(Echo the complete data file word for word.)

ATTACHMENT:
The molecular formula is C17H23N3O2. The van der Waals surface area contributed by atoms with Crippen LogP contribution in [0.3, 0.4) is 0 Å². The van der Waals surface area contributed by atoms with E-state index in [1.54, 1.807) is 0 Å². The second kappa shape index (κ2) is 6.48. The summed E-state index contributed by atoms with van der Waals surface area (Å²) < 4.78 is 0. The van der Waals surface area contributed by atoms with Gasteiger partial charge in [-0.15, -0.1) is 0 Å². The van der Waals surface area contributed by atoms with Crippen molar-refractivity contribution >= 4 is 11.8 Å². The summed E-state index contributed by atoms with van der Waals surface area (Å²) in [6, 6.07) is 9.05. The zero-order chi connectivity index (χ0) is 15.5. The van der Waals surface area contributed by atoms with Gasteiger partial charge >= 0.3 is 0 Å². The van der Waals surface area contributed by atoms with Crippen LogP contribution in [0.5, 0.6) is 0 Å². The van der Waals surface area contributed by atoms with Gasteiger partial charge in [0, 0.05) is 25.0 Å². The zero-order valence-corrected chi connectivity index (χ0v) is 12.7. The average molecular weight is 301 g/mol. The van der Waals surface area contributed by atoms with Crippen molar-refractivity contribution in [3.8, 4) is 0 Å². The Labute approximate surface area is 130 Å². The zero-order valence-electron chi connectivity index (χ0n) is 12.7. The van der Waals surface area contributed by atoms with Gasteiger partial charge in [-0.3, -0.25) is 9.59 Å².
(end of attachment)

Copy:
The molecular formula is C17H23N3O2. The van der Waals surface area contributed by atoms with Crippen LogP contribution in [0.3, 0.4) is 0 Å². The van der Waals surface area contributed by atoms with E-state index in [1.54, 1.807) is 0 Å². The second kappa shape index (κ2) is 6.48. The summed E-state index contributed by atoms with van der Waals surface area (Å²) < 4.78 is 0. The van der Waals surface area contributed by atoms with Gasteiger partial charge in [-0.15, -0.1) is 0 Å². The van der Waals surface area contributed by atoms with Crippen molar-refractivity contribution >= 4 is 11.8 Å². The summed E-state index contributed by atoms with van der Waals surface area (Å²) in [6, 6.07) is 9.05. The zero-order chi connectivity index (χ0) is 15.5. The van der Waals surface area contributed by atoms with Gasteiger partial charge >= 0.3 is 0 Å². The van der Waals surface area contributed by atoms with Crippen LogP contribution in [0.5, 0.6) is 0 Å². The van der Waals surface area contributed by atoms with Gasteiger partial charge in [0, 0.05) is 25.0 Å². The zero-order valence-corrected chi connectivity index (χ0v) is 12.7. The average molecular weight is 301 g/mol. The van der Waals surface area contributed by atoms with Crippen molar-refractivity contribution in [3.8, 4) is 0 Å². The Labute approximate surface area is 130 Å². The zero-order valence-electron chi connectivity index (χ0n) is 12.7. The van der Waals surface area contributed by atoms with Gasteiger partial charge in [-0.3, -0.25) is 9.59 Å².